Going Down? For certain practice areas, it makes sense to think of your place of business through the prism of access, as well. For example, if you’re an elderlaw practitioner, you’ll want to be very careful about settling your office location as close to the core of your client base as you can get. Neither are you going to choose a second story walk-up sans elevator. Because, even if your clients are less frequent visitors than their adult children, who are essentially representing their interests, there will certainly be times when your clients will need to, or want to, come in to see you; and, for an elderly client base, in-person interaction will be far more important than your flexibility to be available via Skype. Similarly, for a transactional real estate practice, you’ll want to be near the registries; and, for a litigation practice, you’ll want to be near the courthouses where you frequently appear.
Work/Life Balance. With the rise of physical virtual offices (as opposed to the virtual virtual office), the question of where you work and where you live continues to get muddled; not that this is a new thing: lawyers have always been taking work home. Even so, most lawyers will choose to meet their clients in one place or the other, and usually the defined ‘office’ space, rather than the ‘home office’. But, it’s still a personal choice, such that one of the decisions you’ll make, if you work out of two, or more, locations is, which location you will advertise as your ‘walk-in’ office space, if you have one; and, this determination will, certainly, be wrapped up in some of the considerations addressed above, including an analysis of market competition.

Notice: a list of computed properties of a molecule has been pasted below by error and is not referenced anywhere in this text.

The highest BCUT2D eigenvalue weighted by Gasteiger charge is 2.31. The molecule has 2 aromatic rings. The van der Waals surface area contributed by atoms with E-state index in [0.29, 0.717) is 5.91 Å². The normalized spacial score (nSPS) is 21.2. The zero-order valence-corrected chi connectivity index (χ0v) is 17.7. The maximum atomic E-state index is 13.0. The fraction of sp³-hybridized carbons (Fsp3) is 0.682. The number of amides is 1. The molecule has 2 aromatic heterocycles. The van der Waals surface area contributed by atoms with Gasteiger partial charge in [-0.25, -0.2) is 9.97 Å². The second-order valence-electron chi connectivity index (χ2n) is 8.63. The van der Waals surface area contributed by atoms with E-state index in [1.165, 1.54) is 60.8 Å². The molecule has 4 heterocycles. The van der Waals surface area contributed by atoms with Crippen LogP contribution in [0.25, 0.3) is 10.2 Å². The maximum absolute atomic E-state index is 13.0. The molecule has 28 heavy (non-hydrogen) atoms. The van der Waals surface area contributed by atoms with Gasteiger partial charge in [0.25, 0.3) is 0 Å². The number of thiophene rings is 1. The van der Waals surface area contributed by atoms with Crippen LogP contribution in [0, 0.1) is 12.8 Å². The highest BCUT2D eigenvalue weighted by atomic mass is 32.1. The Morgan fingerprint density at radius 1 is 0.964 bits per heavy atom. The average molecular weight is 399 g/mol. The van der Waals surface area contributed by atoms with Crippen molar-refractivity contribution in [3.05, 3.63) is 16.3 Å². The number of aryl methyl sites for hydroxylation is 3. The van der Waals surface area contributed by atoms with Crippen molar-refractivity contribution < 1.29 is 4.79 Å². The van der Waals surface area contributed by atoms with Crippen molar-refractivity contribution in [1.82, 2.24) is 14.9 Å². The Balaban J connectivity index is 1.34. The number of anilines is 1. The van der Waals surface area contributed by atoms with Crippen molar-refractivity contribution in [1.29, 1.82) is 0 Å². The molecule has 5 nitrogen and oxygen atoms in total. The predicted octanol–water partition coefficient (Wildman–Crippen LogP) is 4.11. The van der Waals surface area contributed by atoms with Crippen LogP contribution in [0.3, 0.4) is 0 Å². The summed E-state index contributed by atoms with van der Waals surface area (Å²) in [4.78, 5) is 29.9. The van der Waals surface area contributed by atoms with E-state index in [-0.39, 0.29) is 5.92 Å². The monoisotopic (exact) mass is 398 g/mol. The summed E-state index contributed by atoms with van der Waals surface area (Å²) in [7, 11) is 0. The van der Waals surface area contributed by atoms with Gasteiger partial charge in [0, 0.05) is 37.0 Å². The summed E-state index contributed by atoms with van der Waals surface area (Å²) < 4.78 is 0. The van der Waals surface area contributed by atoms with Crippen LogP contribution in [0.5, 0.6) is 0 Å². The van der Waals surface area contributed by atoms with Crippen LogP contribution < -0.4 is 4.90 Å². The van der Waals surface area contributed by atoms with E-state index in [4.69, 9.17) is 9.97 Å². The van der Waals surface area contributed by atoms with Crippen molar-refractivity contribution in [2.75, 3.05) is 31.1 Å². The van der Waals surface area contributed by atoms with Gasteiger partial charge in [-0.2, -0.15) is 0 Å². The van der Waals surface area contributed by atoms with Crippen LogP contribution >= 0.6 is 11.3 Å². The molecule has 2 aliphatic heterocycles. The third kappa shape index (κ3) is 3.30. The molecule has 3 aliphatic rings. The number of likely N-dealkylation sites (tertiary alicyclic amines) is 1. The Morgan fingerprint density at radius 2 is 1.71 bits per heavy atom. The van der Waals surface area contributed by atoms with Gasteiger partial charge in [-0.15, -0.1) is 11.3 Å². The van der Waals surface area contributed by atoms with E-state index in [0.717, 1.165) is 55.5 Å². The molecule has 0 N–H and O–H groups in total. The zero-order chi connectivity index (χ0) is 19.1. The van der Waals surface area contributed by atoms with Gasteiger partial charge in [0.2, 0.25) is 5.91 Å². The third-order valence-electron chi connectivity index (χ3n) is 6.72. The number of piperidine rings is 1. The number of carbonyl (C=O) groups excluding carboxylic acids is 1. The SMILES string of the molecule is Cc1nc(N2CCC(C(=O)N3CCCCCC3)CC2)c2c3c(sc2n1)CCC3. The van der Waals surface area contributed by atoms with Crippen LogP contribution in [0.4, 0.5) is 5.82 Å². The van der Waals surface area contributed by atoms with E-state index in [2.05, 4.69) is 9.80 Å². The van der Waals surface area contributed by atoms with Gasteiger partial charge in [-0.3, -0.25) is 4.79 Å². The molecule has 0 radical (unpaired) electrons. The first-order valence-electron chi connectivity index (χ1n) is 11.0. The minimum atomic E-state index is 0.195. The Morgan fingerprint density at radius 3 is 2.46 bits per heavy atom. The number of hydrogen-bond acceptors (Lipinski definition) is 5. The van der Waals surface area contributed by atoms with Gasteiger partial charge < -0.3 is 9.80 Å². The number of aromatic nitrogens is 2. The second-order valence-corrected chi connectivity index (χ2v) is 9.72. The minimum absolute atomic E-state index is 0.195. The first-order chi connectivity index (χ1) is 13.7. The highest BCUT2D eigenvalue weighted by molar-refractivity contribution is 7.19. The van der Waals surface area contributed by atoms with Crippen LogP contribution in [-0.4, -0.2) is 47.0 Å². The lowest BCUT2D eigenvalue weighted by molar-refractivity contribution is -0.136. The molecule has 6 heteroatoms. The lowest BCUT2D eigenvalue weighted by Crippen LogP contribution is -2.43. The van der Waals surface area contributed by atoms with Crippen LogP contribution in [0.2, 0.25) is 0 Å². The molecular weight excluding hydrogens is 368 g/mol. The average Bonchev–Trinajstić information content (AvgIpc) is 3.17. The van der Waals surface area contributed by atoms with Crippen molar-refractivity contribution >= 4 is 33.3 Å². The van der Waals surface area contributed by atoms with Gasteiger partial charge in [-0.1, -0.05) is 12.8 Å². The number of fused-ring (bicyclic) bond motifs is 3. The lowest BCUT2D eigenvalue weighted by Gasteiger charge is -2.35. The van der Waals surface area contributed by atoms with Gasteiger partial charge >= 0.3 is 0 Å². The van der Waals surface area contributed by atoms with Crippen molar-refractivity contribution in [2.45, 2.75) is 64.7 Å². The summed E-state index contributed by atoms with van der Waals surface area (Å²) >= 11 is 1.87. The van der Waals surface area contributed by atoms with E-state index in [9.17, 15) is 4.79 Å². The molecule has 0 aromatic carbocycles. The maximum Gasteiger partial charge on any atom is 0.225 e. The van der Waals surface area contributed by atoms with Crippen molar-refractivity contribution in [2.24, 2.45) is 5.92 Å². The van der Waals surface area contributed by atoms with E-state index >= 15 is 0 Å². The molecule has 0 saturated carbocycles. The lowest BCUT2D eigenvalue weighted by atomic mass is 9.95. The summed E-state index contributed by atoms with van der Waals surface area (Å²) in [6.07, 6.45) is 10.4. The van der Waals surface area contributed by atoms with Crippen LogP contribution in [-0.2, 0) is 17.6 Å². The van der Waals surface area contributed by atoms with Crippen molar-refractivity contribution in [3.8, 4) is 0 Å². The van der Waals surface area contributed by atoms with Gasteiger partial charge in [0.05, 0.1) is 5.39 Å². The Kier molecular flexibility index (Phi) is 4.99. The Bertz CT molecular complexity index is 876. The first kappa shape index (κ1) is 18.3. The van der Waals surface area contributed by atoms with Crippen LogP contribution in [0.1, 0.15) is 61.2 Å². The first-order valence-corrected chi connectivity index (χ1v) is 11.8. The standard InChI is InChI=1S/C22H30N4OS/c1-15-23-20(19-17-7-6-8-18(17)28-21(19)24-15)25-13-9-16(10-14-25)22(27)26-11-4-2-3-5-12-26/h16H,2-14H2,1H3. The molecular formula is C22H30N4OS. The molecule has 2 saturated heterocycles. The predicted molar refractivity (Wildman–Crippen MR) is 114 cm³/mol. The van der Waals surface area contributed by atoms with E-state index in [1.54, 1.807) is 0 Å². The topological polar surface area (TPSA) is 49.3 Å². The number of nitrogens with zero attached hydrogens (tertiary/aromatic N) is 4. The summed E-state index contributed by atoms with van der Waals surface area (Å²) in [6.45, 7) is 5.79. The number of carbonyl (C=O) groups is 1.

I Want to Live in a Wigwam. Whether or not that’s true, you’re usually making the decision, when you start a law practice, about where you will work and where you will live, as alluded to above. Most oftentimes that’s the same place — even if sometimes it’s not. For many attorneys, that decision, especially in the early stages of a practice, is a business choice, almost in its entirety: where will my clients derive from, and how do I get close to them? But, you should not necessarily cede the choices you’re capable of making in your personal life, solely to your business model. If not early on in your career, at some point down the line, you’ll want to make the choice to live where you want, and to practice where you can. Let your spouse and/or children be the only ones to box you in beyond that .